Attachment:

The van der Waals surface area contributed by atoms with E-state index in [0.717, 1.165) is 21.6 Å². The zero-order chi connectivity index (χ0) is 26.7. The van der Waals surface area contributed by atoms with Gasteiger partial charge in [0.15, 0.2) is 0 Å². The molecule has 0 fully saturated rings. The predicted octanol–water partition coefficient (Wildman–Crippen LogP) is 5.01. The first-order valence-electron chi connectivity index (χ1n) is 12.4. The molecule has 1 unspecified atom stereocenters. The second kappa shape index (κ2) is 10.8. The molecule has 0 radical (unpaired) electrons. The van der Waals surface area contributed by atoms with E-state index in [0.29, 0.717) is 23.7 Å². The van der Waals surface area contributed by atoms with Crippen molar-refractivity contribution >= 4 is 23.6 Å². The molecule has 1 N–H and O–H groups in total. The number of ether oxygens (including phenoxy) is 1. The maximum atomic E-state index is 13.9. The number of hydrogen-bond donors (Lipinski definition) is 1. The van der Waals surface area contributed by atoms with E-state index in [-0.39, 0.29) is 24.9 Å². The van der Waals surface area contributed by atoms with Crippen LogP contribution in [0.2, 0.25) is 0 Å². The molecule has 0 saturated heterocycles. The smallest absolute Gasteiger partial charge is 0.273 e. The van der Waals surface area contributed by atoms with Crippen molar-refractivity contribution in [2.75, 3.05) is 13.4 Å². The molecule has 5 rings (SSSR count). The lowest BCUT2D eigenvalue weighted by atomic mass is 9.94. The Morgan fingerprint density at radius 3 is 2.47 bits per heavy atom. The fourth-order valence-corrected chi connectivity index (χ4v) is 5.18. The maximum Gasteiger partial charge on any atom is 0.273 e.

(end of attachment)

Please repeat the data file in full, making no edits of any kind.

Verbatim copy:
The van der Waals surface area contributed by atoms with E-state index in [0.717, 1.165) is 21.6 Å². The zero-order chi connectivity index (χ0) is 26.7. The van der Waals surface area contributed by atoms with Gasteiger partial charge in [0.15, 0.2) is 0 Å². The molecule has 0 fully saturated rings. The predicted octanol–water partition coefficient (Wildman–Crippen LogP) is 5.01. The first-order valence-electron chi connectivity index (χ1n) is 12.4. The molecule has 1 unspecified atom stereocenters. The second kappa shape index (κ2) is 10.8. The molecule has 0 radical (unpaired) electrons. The van der Waals surface area contributed by atoms with E-state index in [0.29, 0.717) is 23.7 Å². The van der Waals surface area contributed by atoms with Crippen molar-refractivity contribution >= 4 is 23.6 Å². The molecule has 1 N–H and O–H groups in total. The number of ether oxygens (including phenoxy) is 1. The maximum atomic E-state index is 13.9. The number of hydrogen-bond donors (Lipinski definition) is 1. The van der Waals surface area contributed by atoms with E-state index in [-0.39, 0.29) is 24.9 Å². The van der Waals surface area contributed by atoms with Crippen LogP contribution in [0.2, 0.25) is 0 Å². The molecule has 0 saturated heterocycles. The smallest absolute Gasteiger partial charge is 0.273 e. The van der Waals surface area contributed by atoms with Crippen molar-refractivity contribution in [2.75, 3.05) is 13.4 Å². The molecule has 5 rings (SSSR count). The lowest BCUT2D eigenvalue weighted by atomic mass is 9.94. The Morgan fingerprint density at radius 3 is 2.47 bits per heavy atom. The fourth-order valence-corrected chi connectivity index (χ4v) is 5.18. The maximum Gasteiger partial charge on any atom is 0.273 e.